So what do Title X and Title IX have in common? Equitable access to services for building and maintaining physical and mental health. And we're talking not just gender parity, but class parity--because that's what Title X seeks to enable--the sorely needed medical services Planned Parenthood provides to so many individuals who in our increasingly income-segregated country cannot afford medical care. 

So today, I beg you--please take a moment and donate to Planned Parenthood (see sidebar link). Better, please take a moment and write to your House Representative and Senators telling them not to cut Title X and the incredibly important services Planned Parenthood provides. You can find your senators' contact info here.  You can find your House Representative's contact info here.

On a lighter note: Speaking of gender parity, here's where my husband and I ran today:
Isn't it ideal that a man and woman in a healthy relationship can also enjoy a sport together? :)

Sunday, February 13, 2011

Sun Worship and Safety

Don't get me wrong, I love winter. I love cross-country skiing, that is. I also don't mind the occasional freeze-your-nostrils-shut lung-clearing cold run, either. But I loathe being cold (which seems to be my constant state if I'm NOT running or skiing), shoveling, and the short amount of time there is in a winter day to get my vitamin D from the sun. If you're in the mid-west, you know that the last two days have brought welcome warmth and sunshine, drawing many a winter couch potato out for a run, as well as those like me, who tried to get in one last ski, and then opted for to run instead.

It's a lovely thing to sweat, and it not immediately freeze or evaporate!

That said, there will still be many a day when you may be up before the sun, or out after it has set. And, the snow is still here, even if it's melting fast. I know some folks are interested in how to navigate the slush/ice/winter mix (still) on the roads. I posted a few of my winter routes on the right--they consist of well-plowed streets and/or sidewalks that 90-95% of the time are cleared. The biggest thing to worry about though is not wet shoes or a slower pace when the roads and sidewalks are crummy--rather, it is safety. Always make sure that you are visible and follow pedestrian rules. In other words, wear light or reflective clothing and/or a little blinking light (thanks to my mom, I have a sweet blinker for my ankle for those early a.m. runs that allow me to greet the dawn), and run on the roadside of oncoming traffic--you see them, they see you.

One final secret (my husband loves me for having shared it with him, and you will too):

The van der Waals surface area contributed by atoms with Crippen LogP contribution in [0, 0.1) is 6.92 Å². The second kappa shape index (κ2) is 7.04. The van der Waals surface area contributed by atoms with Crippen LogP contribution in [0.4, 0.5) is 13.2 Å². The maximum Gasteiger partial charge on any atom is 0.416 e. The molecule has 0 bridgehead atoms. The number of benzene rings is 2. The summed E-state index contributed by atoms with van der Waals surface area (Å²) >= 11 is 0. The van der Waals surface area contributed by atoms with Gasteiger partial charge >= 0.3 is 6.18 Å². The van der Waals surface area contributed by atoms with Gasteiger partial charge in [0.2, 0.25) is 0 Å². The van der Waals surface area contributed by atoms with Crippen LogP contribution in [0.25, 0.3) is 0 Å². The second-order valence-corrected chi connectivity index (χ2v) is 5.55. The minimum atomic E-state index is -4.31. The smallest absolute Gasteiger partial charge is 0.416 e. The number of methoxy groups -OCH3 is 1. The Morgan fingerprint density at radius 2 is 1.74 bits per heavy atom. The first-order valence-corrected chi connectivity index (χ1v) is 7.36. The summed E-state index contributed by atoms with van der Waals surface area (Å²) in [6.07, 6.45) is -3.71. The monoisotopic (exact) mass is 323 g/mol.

If your shoes are wet, simply stuff them with crumpled newspaper. Let them sit (preferably by a heater) and then pull out the newspaper a few hours later. Voila! Dry (and less stinky) shoes!

Still waiting to hear on mottoes! And if  you know of any cool Eastern Iowa road races, let me know!

Given my optimistic safety advice above, this morning I am trying very hard to be grateful for my body and the run I had, even though it was full of frustrations. Slushy sidewalks and ice from folks who for whatever reason never bothered to shovel made my feet cold and wet almost immediately. Began running in the street to avoid falling on the ice and the ginormous puddles. Cop car pulls over and asks me to run on the sidewalk, even though Thea and I are on pressed against the curb on the correct (for pedestrians) side of the road. Grrrr. Then two blocks from my house, an undergraduate looking only one direction before pulling into the intersection almost hits Thea and me, even though I was screaming at her "hey hey hey!" Somehow managed to get home without anything worse than wet feet. Almost cried as I rubbed Thea down, thanking her for being a good girl, and so grateful for her silent understanding. Sigh. Some mornings are just like that I guess. You get beat down, and must count your blessings. And I have many--I love my home, my family, my animals. I am able to run. Even if there is so much ignorance and selfishness in the world, I can combat it. I can breathe, and forgive, and move on. Because the only person I can control is me.

Wednesday, February 9, 2011

Mottoes and Morality

In Europe in the early modern period (loosely defined,14th-17th centuries), humanists (ie: men--and some women--educated in the classical tradition) took mottoes from ancient moral philosophers like Seneca or Cicero that they felt defined their own personal philosophical values. These mottoes they used as kinds of identifying signatures in alba amicorum, or friendship books, that functioned in the same way calling cards did, or I suppose, facebook wallposts do now. What, you ask, do these humanists mottoes have to do with running and Planned Parenthood?

Jan van Eyck, Adoration of the Mystic Lamb, St. Bavo's, Ghent, Belgium c. 1432

 Jan van Eyck, Portrait of a Man, c. 1433. National Gallery, London